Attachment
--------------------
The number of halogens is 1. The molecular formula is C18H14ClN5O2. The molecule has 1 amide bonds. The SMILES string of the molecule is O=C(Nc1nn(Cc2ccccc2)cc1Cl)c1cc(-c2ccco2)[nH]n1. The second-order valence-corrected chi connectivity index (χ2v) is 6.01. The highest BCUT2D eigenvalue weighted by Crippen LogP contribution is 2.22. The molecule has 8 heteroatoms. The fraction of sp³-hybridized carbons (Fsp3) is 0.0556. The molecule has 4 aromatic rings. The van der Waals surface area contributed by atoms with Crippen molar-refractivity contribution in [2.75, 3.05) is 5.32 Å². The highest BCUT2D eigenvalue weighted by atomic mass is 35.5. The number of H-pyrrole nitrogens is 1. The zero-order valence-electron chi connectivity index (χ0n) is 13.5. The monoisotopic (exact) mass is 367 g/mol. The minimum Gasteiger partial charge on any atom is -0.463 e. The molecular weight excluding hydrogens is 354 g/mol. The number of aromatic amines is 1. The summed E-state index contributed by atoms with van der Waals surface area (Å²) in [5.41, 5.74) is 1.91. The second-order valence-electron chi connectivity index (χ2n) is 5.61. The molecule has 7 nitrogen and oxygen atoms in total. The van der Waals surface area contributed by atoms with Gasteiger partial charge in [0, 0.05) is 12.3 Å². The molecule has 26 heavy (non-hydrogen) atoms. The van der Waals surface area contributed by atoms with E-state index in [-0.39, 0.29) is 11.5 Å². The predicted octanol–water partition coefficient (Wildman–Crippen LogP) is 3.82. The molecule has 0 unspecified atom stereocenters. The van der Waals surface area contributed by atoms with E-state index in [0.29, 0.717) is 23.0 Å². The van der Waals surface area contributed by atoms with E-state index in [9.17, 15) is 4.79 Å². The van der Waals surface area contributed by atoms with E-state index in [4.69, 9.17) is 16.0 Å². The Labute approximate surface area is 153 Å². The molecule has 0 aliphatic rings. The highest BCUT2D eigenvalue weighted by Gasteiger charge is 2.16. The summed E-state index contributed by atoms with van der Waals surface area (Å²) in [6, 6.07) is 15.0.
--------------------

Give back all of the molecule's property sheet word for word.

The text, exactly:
The number of halogens is 1. The molecular formula is C18H14ClN5O2. The molecule has 1 amide bonds. The SMILES string of the molecule is O=C(Nc1nn(Cc2ccccc2)cc1Cl)c1cc(-c2ccco2)[nH]n1. The second-order valence-corrected chi connectivity index (χ2v) is 6.01. The highest BCUT2D eigenvalue weighted by Crippen LogP contribution is 2.22. The molecule has 8 heteroatoms. The fraction of sp³-hybridized carbons (Fsp3) is 0.0556. The molecule has 4 aromatic rings. The van der Waals surface area contributed by atoms with Crippen molar-refractivity contribution in [2.75, 3.05) is 5.32 Å². The highest BCUT2D eigenvalue weighted by atomic mass is 35.5. The number of H-pyrrole nitrogens is 1. The zero-order valence-electron chi connectivity index (χ0n) is 13.5. The monoisotopic (exact) mass is 367 g/mol. The minimum Gasteiger partial charge on any atom is -0.463 e. The molecular weight excluding hydrogens is 354 g/mol. The number of aromatic amines is 1. The summed E-state index contributed by atoms with van der Waals surface area (Å²) in [5.41, 5.74) is 1.91. The second-order valence-electron chi connectivity index (χ2n) is 5.61. The molecule has 7 nitrogen and oxygen atoms in total. The van der Waals surface area contributed by atoms with Gasteiger partial charge in [0, 0.05) is 12.3 Å². The molecule has 26 heavy (non-hydrogen) atoms. The van der Waals surface area contributed by atoms with E-state index in [-0.39, 0.29) is 11.5 Å². The predicted octanol–water partition coefficient (Wildman–Crippen LogP) is 3.82. The molecule has 0 unspecified atom stereocenters. The van der Waals surface area contributed by atoms with E-state index in [0.29, 0.717) is 23.0 Å². The van der Waals surface area contributed by atoms with E-state index in [9.17, 15) is 4.79 Å². The van der Waals surface area contributed by atoms with E-state index in [4.69, 9.17) is 16.0 Å². The Labute approximate surface area is 153 Å². The molecule has 0 aliphatic rings. The highest BCUT2D eigenvalue weighted by Gasteiger charge is 2.16. The summed E-state index contributed by atoms with van der Waals surface area (Å²) in [6, 6.07) is 15.0.